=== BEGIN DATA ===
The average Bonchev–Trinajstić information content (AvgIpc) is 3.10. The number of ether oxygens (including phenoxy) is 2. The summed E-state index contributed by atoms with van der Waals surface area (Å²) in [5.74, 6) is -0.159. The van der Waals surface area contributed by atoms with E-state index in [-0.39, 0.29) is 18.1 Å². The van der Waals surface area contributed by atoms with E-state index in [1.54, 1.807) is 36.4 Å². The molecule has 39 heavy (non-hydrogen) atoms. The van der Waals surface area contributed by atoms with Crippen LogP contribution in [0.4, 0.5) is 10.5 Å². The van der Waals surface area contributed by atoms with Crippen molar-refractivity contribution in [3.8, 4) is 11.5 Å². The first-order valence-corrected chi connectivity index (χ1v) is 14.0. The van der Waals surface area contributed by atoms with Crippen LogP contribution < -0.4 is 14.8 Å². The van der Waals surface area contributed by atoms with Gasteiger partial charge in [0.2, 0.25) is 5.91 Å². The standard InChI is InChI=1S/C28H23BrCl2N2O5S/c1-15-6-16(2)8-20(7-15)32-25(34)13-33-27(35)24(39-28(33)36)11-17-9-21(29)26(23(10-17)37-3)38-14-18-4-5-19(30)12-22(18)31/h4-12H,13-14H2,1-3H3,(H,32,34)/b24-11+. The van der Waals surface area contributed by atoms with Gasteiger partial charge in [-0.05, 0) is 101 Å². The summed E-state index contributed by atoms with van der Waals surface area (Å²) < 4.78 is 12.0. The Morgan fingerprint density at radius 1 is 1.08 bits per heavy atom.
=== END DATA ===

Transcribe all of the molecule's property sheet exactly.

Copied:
The average Bonchev–Trinajstić information content (AvgIpc) is 3.10. The number of ether oxygens (including phenoxy) is 2. The summed E-state index contributed by atoms with van der Waals surface area (Å²) in [5.74, 6) is -0.159. The van der Waals surface area contributed by atoms with E-state index in [-0.39, 0.29) is 18.1 Å². The van der Waals surface area contributed by atoms with E-state index in [1.54, 1.807) is 36.4 Å². The molecule has 39 heavy (non-hydrogen) atoms. The van der Waals surface area contributed by atoms with Crippen LogP contribution in [0.4, 0.5) is 10.5 Å². The van der Waals surface area contributed by atoms with Crippen molar-refractivity contribution in [3.8, 4) is 11.5 Å². The first-order valence-corrected chi connectivity index (χ1v) is 14.0. The van der Waals surface area contributed by atoms with Crippen LogP contribution < -0.4 is 14.8 Å². The van der Waals surface area contributed by atoms with Gasteiger partial charge in [0.2, 0.25) is 5.91 Å². The standard InChI is InChI=1S/C28H23BrCl2N2O5S/c1-15-6-16(2)8-20(7-15)32-25(34)13-33-27(35)24(39-28(33)36)11-17-9-21(29)26(23(10-17)37-3)38-14-18-4-5-19(30)12-22(18)31/h4-12H,13-14H2,1-3H3,(H,32,34)/b24-11+. The van der Waals surface area contributed by atoms with Gasteiger partial charge in [-0.05, 0) is 101 Å². The summed E-state index contributed by atoms with van der Waals surface area (Å²) < 4.78 is 12.0. The Morgan fingerprint density at radius 1 is 1.08 bits per heavy atom.